RASP (Runtime Application Self Protection) is limited to apps engaging with microservices. They cannot at once monitor actions across the entire service. Also, RASP does not understand business logic and can consider a valid use case a threat.
⦁ Inspection of encrypted traffic
TLS encryption effectively stops hackers from surveilling the traffic. But it also prevents firewalls from inspecting the traffic. Intruders can hide anything they want in the incoming stream to trigger an attack.
WAAP protection for APPs and APIs: Key Capabilities
Since traditional solutions no longer satisfy API security requirements, the way forward is a consolidated solution – WAAP. It provides a comprehensive defence for monolithic or microservice apps and APIs. WAAP protects against a broad spectrum of cyberattacks without much oversight or hands-on management. Its core capabilities are:
⦁ Next-gen WAF (NGWAF)
WAAP includes a fully managed firewall that safeguards against zero-day attacks in addition to conventional signature-based protection. Through deep inspection of application behaviour and usage, defines the baseline behaviour and triggers actions when anomalies arise.
WAAP provides customised protection to applications based on their input, output, and behaviour using Runtime Application Self Protection (RASP). It helps address the zero-day attacks more effectively.
⦁ Bot protection
Bot attacks like scraping, credential stuffing, and reconnaissance is common. These are automated attacks targeting applications at scale. WAAP provides greater visibility and control over bot traffic, balancing application usability and security.
⦁ DDoS protection
WAAP effectively detects and mitigates API-centric DDoS attacks. It blocks traffic at the edge and ensures business continuity while maintaining performance and guaranteed uptime.
⦁ Account takeover protection
Cybercriminals use credentials from data dumps and password lists to access users’ accounts. WAAP detects and impedes such unauthorised access by the application’s user-facing authentication.
⦁ Protection for APIs and microservices
WAAP places security within serverless functions, applications, and microservices. It helps create a context and data-aware perimeter for each service and API.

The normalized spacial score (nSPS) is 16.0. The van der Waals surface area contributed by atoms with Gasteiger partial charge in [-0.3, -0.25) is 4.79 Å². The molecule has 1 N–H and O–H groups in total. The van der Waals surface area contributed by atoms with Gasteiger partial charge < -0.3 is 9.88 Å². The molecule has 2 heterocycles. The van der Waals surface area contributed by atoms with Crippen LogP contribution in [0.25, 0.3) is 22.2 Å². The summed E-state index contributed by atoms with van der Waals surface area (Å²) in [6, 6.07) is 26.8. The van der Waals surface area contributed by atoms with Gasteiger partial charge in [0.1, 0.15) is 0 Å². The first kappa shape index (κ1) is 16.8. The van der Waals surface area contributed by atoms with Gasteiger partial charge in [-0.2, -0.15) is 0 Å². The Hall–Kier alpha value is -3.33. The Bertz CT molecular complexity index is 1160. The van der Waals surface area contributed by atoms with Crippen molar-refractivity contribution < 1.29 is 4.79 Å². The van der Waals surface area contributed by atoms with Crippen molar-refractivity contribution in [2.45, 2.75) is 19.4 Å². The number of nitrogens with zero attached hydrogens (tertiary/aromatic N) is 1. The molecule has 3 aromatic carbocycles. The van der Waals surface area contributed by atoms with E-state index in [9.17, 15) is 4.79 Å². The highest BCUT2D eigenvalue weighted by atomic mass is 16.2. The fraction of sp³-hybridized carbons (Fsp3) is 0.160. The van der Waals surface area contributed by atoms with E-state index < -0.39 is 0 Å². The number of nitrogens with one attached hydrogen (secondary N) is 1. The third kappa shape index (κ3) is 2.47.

⦁ ML-based threat detection
WAAP uses ML-based threat detection to overcome the bottlenecks of signature-based detection. It defends against zero-day attacks with minimum false positives.
⦁ Real-time attack analytics
WAAP provides complete visibility into your system. It monitors real-time security events and reveals threat patterns using ML techniques for proactive protection.
WAAP best practices
Proper development and implementation of WAAP services are crucial for comprehensive protection against top threats. Following the best practices ensures that your applications and APIs are secure.
⦁ API gateway management
In addition to securing microservices using authorisation, authentication, request throttling, and IP safelists, gateways also track API usage. Combined with NGWAF and RASP, it provides true in-depth security against partner API misuse, disallowed traffic sources, and other top 10 OWASP threats.
⦁ Authentication and authorisation
Properly implemented authentication and authorisation ensures users’ identity and access permissions at the perimeter and across all activities. It provides a frictionless experience to the users while safeguarding applications against multiple threats and sensitive data exposure.
⦁ Advanced rate limiting
Advanced rate limits throttles and thresholds abusive behaviour at the application layer. By identifying and limiting requests, it ensures availability for legitimate users. It protects against brute force attacks, API DoS, account takeovers, website content scraping, API abuse, and more.
Cybersecurity is a focal point of technological advancement in 2023 and beyond. As the threat surfaces and hackers’ capabilities expand, incidences of treachery and risks grow, making resilience and recovery a pressing need. With the rise in API-based applications, WAAP is quintessential for comprehensive protection.